Race and the Undeserving Poor
Public policy in the United States has been characterized by race since its genesis, contrary to the common narrative of class as the primary factor. Instead of class being the primary influence on social policy, it is actually a thinly veiled cover for discussions about race because the lowest class has always had a high percentage of Black individuals while the middle and upper class have been largely white.
Despite the common claim that Black people have benefitted more than whites from social policy, the exact opposite is true. Policy that benefits the poor, including the working-class poor, benefits white working-class people far more than the poorer BIPOC. This has historically led to welfare policy being split between what the public and state understand as the deserving and undeserving poor, with Black people being almost exclusively considered undeserving and middle-class whites being considered deserving.
The welfare policy response to the COVID-19 pandemic is the perfect example of this idea. BIPOC have been disproportionately affected by the pandemic and disproportionately left out of legislation meant to stimulate the economy and support those who lost their jobs. Even the, unfortunately ongoing, conversations about a second stimulus/aid bill have been reminiscent of the conversations in the 1800’s about the Freedman’s Bureau. Linda Faye Williams writes about this in the following excerpt from page 48 of her book The Constraints of Race (which I recommend everyone read):
“First, it [the Freedmen’s Bureau] demonstrated severe limitations in the willingness of the federal government to pursue a course of social rights for blacks or any other poor population. Given the strength of the American ethos, the poor in general were viewed as responsible for their own plight and undeserving of assistance from government. The interaction of the ethos with the ideology of whiteness made blacks, in the eyes of most white people, ‘the truly undeserving.’ Hoary stereotypes of blacks as lazy, shiftless, dependent, and naturally inferior had rendered them unworthy of assistance even in the minds of the feminist-led Mother’s Aid movement.” (Williams, 2003)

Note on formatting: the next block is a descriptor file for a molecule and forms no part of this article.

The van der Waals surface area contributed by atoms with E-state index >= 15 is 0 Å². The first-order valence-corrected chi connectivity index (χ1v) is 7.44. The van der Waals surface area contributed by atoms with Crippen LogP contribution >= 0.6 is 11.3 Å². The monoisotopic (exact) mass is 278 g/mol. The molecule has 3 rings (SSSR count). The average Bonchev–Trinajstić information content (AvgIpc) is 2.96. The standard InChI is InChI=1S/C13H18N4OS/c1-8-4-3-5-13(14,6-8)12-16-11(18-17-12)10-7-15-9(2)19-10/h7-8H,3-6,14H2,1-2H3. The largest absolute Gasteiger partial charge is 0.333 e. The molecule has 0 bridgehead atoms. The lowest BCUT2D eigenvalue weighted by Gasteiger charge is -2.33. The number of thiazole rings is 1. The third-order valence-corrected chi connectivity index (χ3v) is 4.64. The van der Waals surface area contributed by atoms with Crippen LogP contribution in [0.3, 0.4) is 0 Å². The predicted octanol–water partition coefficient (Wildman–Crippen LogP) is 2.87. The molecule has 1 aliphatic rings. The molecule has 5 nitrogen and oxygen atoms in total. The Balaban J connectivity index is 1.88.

Understanding the present in terms of the past is one of the best ways to ensure a full understanding of it and how our actions fit into a larger picture. Thus the excerpt above provides the context for the following collection of quotes.
This is a clear example of the dangers of policies that don’t start on the ground and work their ways up. Bottom-up policy tends to be more focused and effective in assisting those who need it because it doesn’t need to appease a larger population as federal policy would.
William’s specifies this on page 33, where she says, “As the size and intensity of the relief crisis grew, a number of new private aid societies in the North sprang up with the express objective of demanding that the federal government create a more formal support system for the former slaves and refugees. In short, it was forces in civil society, not government, that first sought to push the creation of programs of relief.” Reading this quote and the whole book about the deserving and undeserving poor felt as if echoes of current events and issues had been present in its writing.
Just as they have in the current pandemic, and as they have since the founding of this country, federal policies target BIPOC as the ‘disposable’ population in natural disasters and direct the most aid to wealthy whites. The language might have changed, and huge progressions may have been made, but the perspective of the government that BIPOC are ‘disposable’ for the good of the white citizens of the country has remained the same.
Williams, Linda Faye. The Constraint of Race: Legacies of White Skin Privilege in America. Pennsylvania State University Press, 2003.